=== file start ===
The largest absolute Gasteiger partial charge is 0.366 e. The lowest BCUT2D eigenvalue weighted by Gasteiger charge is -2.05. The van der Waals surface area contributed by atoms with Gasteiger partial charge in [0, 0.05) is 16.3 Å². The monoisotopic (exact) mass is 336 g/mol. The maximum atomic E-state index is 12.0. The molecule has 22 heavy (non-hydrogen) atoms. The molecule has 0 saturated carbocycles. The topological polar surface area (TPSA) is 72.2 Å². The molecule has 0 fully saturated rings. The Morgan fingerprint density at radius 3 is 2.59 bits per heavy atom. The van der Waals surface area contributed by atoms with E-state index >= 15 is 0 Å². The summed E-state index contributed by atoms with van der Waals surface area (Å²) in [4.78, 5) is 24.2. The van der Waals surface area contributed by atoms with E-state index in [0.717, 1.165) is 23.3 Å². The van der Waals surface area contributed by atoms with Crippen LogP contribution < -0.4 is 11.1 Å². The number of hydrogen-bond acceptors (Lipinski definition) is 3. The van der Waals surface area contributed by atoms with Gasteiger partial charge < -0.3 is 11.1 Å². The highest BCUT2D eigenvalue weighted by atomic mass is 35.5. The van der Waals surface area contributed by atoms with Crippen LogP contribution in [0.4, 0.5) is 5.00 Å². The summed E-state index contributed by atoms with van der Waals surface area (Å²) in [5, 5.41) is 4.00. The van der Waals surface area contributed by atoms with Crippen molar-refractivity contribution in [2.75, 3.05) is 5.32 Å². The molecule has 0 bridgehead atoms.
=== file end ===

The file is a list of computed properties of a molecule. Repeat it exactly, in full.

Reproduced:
The largest absolute Gasteiger partial charge is 0.366 e. The lowest BCUT2D eigenvalue weighted by Gasteiger charge is -2.05. The van der Waals surface area contributed by atoms with Gasteiger partial charge in [0, 0.05) is 16.3 Å². The monoisotopic (exact) mass is 336 g/mol. The maximum atomic E-state index is 12.0. The molecule has 22 heavy (non-hydrogen) atoms. The molecule has 0 saturated carbocycles. The topological polar surface area (TPSA) is 72.2 Å². The molecule has 0 fully saturated rings. The Morgan fingerprint density at radius 3 is 2.59 bits per heavy atom. The van der Waals surface area contributed by atoms with E-state index >= 15 is 0 Å². The summed E-state index contributed by atoms with van der Waals surface area (Å²) in [4.78, 5) is 24.2. The van der Waals surface area contributed by atoms with E-state index in [0.717, 1.165) is 23.3 Å². The van der Waals surface area contributed by atoms with Crippen LogP contribution < -0.4 is 11.1 Å². The number of hydrogen-bond acceptors (Lipinski definition) is 3. The van der Waals surface area contributed by atoms with Gasteiger partial charge < -0.3 is 11.1 Å². The highest BCUT2D eigenvalue weighted by atomic mass is 35.5. The van der Waals surface area contributed by atoms with Crippen LogP contribution in [0.4, 0.5) is 5.00 Å². The summed E-state index contributed by atoms with van der Waals surface area (Å²) in [5, 5.41) is 4.00. The van der Waals surface area contributed by atoms with Crippen molar-refractivity contribution in [2.75, 3.05) is 5.32 Å². The molecule has 0 bridgehead atoms.